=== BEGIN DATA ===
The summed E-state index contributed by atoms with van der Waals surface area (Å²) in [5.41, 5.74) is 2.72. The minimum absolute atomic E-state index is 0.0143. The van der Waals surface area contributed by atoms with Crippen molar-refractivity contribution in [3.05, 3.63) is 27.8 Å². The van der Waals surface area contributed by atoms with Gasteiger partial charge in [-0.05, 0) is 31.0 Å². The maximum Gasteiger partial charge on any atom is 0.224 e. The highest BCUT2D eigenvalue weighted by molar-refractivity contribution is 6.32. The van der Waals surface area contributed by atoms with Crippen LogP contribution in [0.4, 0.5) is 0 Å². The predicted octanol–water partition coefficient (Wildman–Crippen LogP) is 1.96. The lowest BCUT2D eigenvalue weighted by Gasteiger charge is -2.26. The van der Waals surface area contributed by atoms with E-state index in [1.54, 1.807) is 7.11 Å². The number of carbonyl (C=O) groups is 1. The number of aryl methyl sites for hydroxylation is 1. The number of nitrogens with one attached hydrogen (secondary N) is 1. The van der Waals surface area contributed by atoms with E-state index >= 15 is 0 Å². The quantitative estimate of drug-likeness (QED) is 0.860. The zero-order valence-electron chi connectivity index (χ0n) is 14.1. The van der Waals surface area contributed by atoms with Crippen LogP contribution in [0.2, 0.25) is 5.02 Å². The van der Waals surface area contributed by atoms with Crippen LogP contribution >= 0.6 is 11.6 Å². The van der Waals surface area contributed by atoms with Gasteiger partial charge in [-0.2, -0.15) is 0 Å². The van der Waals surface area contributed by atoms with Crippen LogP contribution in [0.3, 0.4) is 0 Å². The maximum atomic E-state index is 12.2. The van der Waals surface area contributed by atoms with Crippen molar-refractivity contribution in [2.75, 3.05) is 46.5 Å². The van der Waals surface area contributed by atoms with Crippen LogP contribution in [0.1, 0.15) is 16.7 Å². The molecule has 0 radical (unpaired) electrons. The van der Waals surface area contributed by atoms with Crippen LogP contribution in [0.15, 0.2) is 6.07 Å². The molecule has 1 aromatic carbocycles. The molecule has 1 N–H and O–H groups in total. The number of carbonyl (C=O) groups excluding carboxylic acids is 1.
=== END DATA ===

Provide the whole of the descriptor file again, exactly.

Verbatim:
The summed E-state index contributed by atoms with van der Waals surface area (Å²) in [5.41, 5.74) is 2.72. The minimum absolute atomic E-state index is 0.0143. The van der Waals surface area contributed by atoms with Crippen molar-refractivity contribution in [3.05, 3.63) is 27.8 Å². The van der Waals surface area contributed by atoms with Gasteiger partial charge in [-0.05, 0) is 31.0 Å². The maximum Gasteiger partial charge on any atom is 0.224 e. The highest BCUT2D eigenvalue weighted by molar-refractivity contribution is 6.32. The van der Waals surface area contributed by atoms with Crippen LogP contribution in [0.4, 0.5) is 0 Å². The predicted octanol–water partition coefficient (Wildman–Crippen LogP) is 1.96. The lowest BCUT2D eigenvalue weighted by Gasteiger charge is -2.26. The van der Waals surface area contributed by atoms with E-state index in [1.54, 1.807) is 7.11 Å². The number of carbonyl (C=O) groups is 1. The number of aryl methyl sites for hydroxylation is 1. The number of nitrogens with one attached hydrogen (secondary N) is 1. The van der Waals surface area contributed by atoms with E-state index >= 15 is 0 Å². The quantitative estimate of drug-likeness (QED) is 0.860. The zero-order valence-electron chi connectivity index (χ0n) is 14.1. The van der Waals surface area contributed by atoms with Crippen LogP contribution in [0.2, 0.25) is 5.02 Å². The van der Waals surface area contributed by atoms with Crippen LogP contribution >= 0.6 is 11.6 Å². The van der Waals surface area contributed by atoms with Gasteiger partial charge in [-0.2, -0.15) is 0 Å². The van der Waals surface area contributed by atoms with Crippen LogP contribution in [0.3, 0.4) is 0 Å². The maximum atomic E-state index is 12.2. The van der Waals surface area contributed by atoms with Crippen molar-refractivity contribution in [2.75, 3.05) is 46.5 Å². The van der Waals surface area contributed by atoms with Crippen LogP contribution in [0.1, 0.15) is 16.7 Å². The molecule has 0 radical (unpaired) electrons. The van der Waals surface area contributed by atoms with Crippen LogP contribution in [0.15, 0.2) is 6.07 Å². The molecule has 1 aromatic carbocycles. The molecule has 1 N–H and O–H groups in total. The number of carbonyl (C=O) groups excluding carboxylic acids is 1.